More Powder at the LakePosted: November 18, 2009
The last few days at Lake Louise have seen some turbulent weather, as the latest system to roll through came in like a lion (high winds), and went out like a lamb (fluffy snow). Yesterday (Tuesday), most lifts on the mountain closed for at least part of the day as high winds played havoc with both our lifts and avalanche closure fences and signs.
Since the wind we get at Lake Louise usually comes from the south/south-west, the front side lifts are more susceptible to wind closures, and once we started getting gusts in excess of 80km/h at the top of the Grizzly Gondola, the time came to stop loading the lift and wait for the wind to subside a bit. Top of the World chair followed shortly after. Chairs can swing wildly in high wind, and the chance of a line derailment increases if the lift is moving. Also, if the lift were to stop, we have to think about any people who might be sitting on the chair and exposed to potentially unsafe conditions.
The other alpine lifts – Paradise and Summit – remained open, at least for the short term. Paradise is on the leeward side of the mountain, and riders don’t get a sense of the wind that’s pounding the front side until they get to the last few metres of the ride. The one thing we need to make sure of there is that people are able to unload the chair without the wind blowing them back into their seats. The Summit Platter is a surface lift, and therefore is not subject to the same issues as a chair lift in high wind.
At the same time, both Paradise and Summit did close, but not for lift-related reasons. While traveling down the fence that separates Paradise Bowl from Upper ER 5, and avalanche control team noticed that entire sections of closure fence and their signs were being blown away. Without the ability to maintain these vital fences during the wind, the avalanche forecaster decided it was best to close all alpine terrain until the wind let up and we could get a chance to ensure all avalanche closures were in place.
This morning we arrived to a different scene. The winds had almost completely abated, and another 10cm of new snow had fallen during the night. The avalanche forecaster had a tricky morning of doing his stability checklist and deciding on the best course of action for the day’s control work. Not only were the winds from the previous day blowing strong, they were also coming from other than the usual direction, which means re-thinking every bit of avalanche terrain and having the teams ready for anything.
My team headed straight for Summit, and after hiking up to the peak, skied down over the Boomerang entrance traverse and made our way to the top of D Gully in Whitehorn II. We had 5 explosive shots with us – three single shots, and two nukes (two shots taped together). Due to a combination of high wind, moving snow, and the predominant rain crust and facet combination that has been causing natural and manmade avalanches all over the national park, we expected big things, especially in terrain like Whitehorn II, where there has not been extensive control work.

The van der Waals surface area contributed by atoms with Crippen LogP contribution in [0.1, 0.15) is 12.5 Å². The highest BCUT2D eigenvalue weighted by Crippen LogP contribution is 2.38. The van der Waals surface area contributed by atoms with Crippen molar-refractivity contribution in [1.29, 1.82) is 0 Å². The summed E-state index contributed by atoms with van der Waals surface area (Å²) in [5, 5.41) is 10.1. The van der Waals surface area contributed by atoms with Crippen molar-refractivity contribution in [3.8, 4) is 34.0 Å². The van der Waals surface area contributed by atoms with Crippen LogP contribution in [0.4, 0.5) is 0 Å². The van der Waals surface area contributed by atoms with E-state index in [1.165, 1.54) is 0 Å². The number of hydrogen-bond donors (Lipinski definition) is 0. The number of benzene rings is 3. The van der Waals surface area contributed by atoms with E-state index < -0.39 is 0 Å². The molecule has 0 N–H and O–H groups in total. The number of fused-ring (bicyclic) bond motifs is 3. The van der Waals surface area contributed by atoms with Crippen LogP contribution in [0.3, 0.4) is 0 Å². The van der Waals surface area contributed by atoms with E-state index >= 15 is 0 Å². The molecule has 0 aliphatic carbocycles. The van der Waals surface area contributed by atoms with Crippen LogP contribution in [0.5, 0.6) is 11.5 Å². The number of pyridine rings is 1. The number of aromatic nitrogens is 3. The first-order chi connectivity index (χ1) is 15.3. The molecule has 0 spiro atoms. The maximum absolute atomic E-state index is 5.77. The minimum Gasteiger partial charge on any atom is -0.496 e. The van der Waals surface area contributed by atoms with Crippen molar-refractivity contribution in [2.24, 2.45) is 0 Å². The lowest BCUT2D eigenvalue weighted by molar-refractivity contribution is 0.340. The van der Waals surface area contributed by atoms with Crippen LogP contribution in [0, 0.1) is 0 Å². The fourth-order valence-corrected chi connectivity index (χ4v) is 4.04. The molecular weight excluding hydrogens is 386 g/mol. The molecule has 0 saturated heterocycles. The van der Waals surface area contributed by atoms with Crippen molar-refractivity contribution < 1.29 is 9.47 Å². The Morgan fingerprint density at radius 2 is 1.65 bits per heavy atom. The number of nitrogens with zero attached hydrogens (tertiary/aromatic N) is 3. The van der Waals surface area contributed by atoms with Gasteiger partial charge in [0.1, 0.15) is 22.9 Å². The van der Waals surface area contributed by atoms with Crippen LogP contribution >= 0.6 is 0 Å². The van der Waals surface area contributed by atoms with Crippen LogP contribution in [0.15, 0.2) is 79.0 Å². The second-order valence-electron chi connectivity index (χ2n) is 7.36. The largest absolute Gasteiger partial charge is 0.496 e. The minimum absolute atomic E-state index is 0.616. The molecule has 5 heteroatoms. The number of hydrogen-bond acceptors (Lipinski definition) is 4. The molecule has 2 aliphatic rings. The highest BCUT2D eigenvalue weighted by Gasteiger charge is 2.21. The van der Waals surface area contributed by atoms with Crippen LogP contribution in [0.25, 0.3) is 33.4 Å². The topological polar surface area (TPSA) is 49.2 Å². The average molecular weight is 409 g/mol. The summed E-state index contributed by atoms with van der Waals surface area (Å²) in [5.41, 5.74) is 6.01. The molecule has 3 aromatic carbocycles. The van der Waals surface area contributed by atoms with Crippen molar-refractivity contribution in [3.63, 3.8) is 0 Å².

Once at the top of D Gully, I attached an igniter to the fuse of one of the nukes, lit it, and threw it down as far as I could so that it landed on the skier’s left flank of the gully, well above the narrow choke about halfway down and the part of the slope that generally produces results. The bomb went off, and while nothing but surface snow was affected around the shot placement, it did cause an avalanche to start about 30-50m downslope. All snow above the October crust ran, and it included the full width of the gully by the time it got to the choke, running far out onto the flats at the bottom.
Satisfied with that result, we began to make our way over the top of C Gully to do the same thing there. My partner began the traverse, and was no more than a few metres into it when suddenly there was a “woomph” as his weight caused the weak layer in the snowpack underneath him to collapse. he heard and felt this happen, and immediately looked around to see if the slope was avalanching. The snow around him stayed in place, but as we looked downslope, we saw that another large avalanche had started about 60 or 70 metres below, and, like in D Gully, was running on the crust and went pretty much side to side. This was a remotely triggered avalanche, since the start point was different from where the load (weight of skier) had been placed on the snowpack. In all likelihood, the weak layer of facets had collapsed under his weight and travelled horizontally to a point in the snowpack where there was enough tension, and possibly a weak point (boulder or other ground feature), resulting in the avalanche. This was similar to what we saw in Whitehorn I recently, when a patroller traveling well underneath the slope remotely triggered an avalanche far above him.
With the avalanche starting far down slope, we were concerned about the snow higher up that did not slide (hang fire), and there was still quite a bit left. A single shot was thrown ahead of our progress, and when the explosion did not result in an avalanche, our worries eased.
Watching a slope get most or all of its snow taken away by an avalanche can be heartbreaking, but when you have such a suspect layer in the snowpack that’s producing avalanches all over the place, it has to be done in order to let the run rebuild itself. Otherwise, we’d spend the entire winter worrying about it. Now, at least in the places that have avalanched, that layer is no longer a concern, and the slopes have a chance to rebuild with a sturdier snowpack.
With most of the morning’s control work done, control teams can concentrate on ski cutting and getting ready for the next system to come our way. The forecasts are calling for more snow tonight and tomorrow, so the sooner we can rid ourselves of the weak layers, the sooner the slopes can begin the rebuilding.